Thank you for your inquiry.
There is no definitive correct answer to your question, and, in the final analysis, the strategy used to approach this child will be based upon clinical judgment. However, I can give you my perspective and some thoughts as to how you might safely deal with this problem in terms of diminishing the chance of a second seizure upon readministration while protecting the child against hepatitis A.
First of all, it is important to look at any possible documented relationship between seizures and the administration of hepatitis A vaccine. In the medical literature, based upon a search of PubMed, I could find no case report documenting a relationship between hepatitis A vaccine administration and seizures. However, when one looks at the package insert for hepatitis A vaccine (in this case, Havrix), there were four reports of seizures occurring within 31 days post-vaccination in children 11 to 25 months of age.
Nonetheless, with the frequency of administration of this vaccine and the lack of any significant numbers of seizures related to its administration, it could be concluded that it would be very rare for hepatitis A administration to produce a seizure event. Therefore, in all likelihood, it would be safe to readminister the vaccine.
Nonetheless, of course, one could not state with 100% assurance that the child would not experience another seizure. One could only say that this would be highly unlikely. Unfortunately there is no predictive test to clarify this issue and therefore the decision to readminister the vaccine would be one based on, as noted, clinical judgment. However, it is highly possible that one could “buy time” before considering readministration. I think that this would be a reasonable strategy since seizures would become far less likely to occur to any vaccination as the child grows older, and it is highly likely that one injection (in this case the child's the first one) can produce a protective level of antibodies against hepatitis A (see the statement from the World Health Organization and the article copied below).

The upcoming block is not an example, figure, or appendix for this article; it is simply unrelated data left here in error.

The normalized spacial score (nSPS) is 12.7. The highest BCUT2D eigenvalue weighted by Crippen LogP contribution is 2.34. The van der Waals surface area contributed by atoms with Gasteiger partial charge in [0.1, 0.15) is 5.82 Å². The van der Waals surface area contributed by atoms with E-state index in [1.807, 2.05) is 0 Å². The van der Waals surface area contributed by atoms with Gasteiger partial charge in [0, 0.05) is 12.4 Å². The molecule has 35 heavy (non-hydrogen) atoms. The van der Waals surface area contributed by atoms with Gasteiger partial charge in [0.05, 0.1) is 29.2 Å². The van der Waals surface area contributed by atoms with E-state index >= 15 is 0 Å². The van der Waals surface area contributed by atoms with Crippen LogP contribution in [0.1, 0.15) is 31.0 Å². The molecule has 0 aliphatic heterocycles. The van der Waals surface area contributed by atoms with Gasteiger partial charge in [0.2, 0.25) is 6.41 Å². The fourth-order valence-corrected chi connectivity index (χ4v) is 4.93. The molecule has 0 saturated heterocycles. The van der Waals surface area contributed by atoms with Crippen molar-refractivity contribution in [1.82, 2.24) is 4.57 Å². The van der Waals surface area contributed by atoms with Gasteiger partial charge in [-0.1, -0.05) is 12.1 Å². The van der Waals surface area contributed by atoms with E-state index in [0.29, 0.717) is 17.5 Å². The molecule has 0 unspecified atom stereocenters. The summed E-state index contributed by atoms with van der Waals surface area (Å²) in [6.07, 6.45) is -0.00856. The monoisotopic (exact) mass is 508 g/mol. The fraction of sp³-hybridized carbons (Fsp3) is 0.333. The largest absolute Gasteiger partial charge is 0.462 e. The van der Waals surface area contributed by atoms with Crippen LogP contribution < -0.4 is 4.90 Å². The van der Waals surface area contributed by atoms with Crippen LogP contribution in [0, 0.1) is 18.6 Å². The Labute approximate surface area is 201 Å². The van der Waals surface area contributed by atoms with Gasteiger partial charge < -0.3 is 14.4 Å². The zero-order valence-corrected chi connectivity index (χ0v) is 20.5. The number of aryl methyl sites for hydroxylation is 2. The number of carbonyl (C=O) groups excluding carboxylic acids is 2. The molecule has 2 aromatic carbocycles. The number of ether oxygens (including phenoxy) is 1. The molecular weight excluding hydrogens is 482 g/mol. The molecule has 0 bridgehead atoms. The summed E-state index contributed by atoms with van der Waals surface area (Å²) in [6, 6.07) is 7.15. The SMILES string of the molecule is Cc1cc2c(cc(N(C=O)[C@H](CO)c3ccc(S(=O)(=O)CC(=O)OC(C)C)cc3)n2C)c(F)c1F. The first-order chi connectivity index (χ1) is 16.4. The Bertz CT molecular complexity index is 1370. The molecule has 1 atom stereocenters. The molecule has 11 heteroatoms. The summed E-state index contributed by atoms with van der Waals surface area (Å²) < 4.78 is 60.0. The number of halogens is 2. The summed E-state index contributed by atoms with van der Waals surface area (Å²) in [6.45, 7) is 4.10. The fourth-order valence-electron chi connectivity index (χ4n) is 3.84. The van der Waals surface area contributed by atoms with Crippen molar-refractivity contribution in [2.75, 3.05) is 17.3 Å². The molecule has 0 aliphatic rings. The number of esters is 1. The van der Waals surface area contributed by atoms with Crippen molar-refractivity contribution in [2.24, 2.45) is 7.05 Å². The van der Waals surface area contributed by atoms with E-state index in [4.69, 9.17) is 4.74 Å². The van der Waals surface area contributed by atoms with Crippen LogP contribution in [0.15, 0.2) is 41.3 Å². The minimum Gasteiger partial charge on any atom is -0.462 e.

Based on these observations, I would suggest, prior to the administration of the second dose (which can be given anywhere from 6 to 12 months after the first), obtaining an antibody level against hepatitis A. This assay is done by many laboratories, and the protective level is known. If the child has a protective level of vaccine, you could certainly delay administration further. I would suggest another interval of 6 to 12 months, and then once again reassessing the protective level of antibody. As long as he is protected, one would not absolutely need to give a second dose. In addition, if the titers were not falling, it would give you confidence that that protection would be long lasting. Once you see that the titers are falling, a second dose could then be administered. And I would feel much more confident a seizure would be less likely at this older age.
In addition, the total dose of this vaccine is 0.5 cc. You could administer “graded doses” as we once did with influenza vaccine by giving 0.1cc, followed by 0.2, followed by 0.2 again at 24 to 48 hour intervals based upon the theory that a smaller dose would be less likely to produce a seizure.
In sum, it is likely that this child has received significant protection from a single dose that may last for quite a long period of time, thus allowing you to buy time before considering readministration. In theory at least, the longer the delay, as the child gets older, the less likely a seizure would occur. Then, should titers fall, or the child reach an age where seizures would be highly unlikely (for example, in teen years), a booster dose could be given (as long as titers remain high between now and then) in a graded dosage fashion.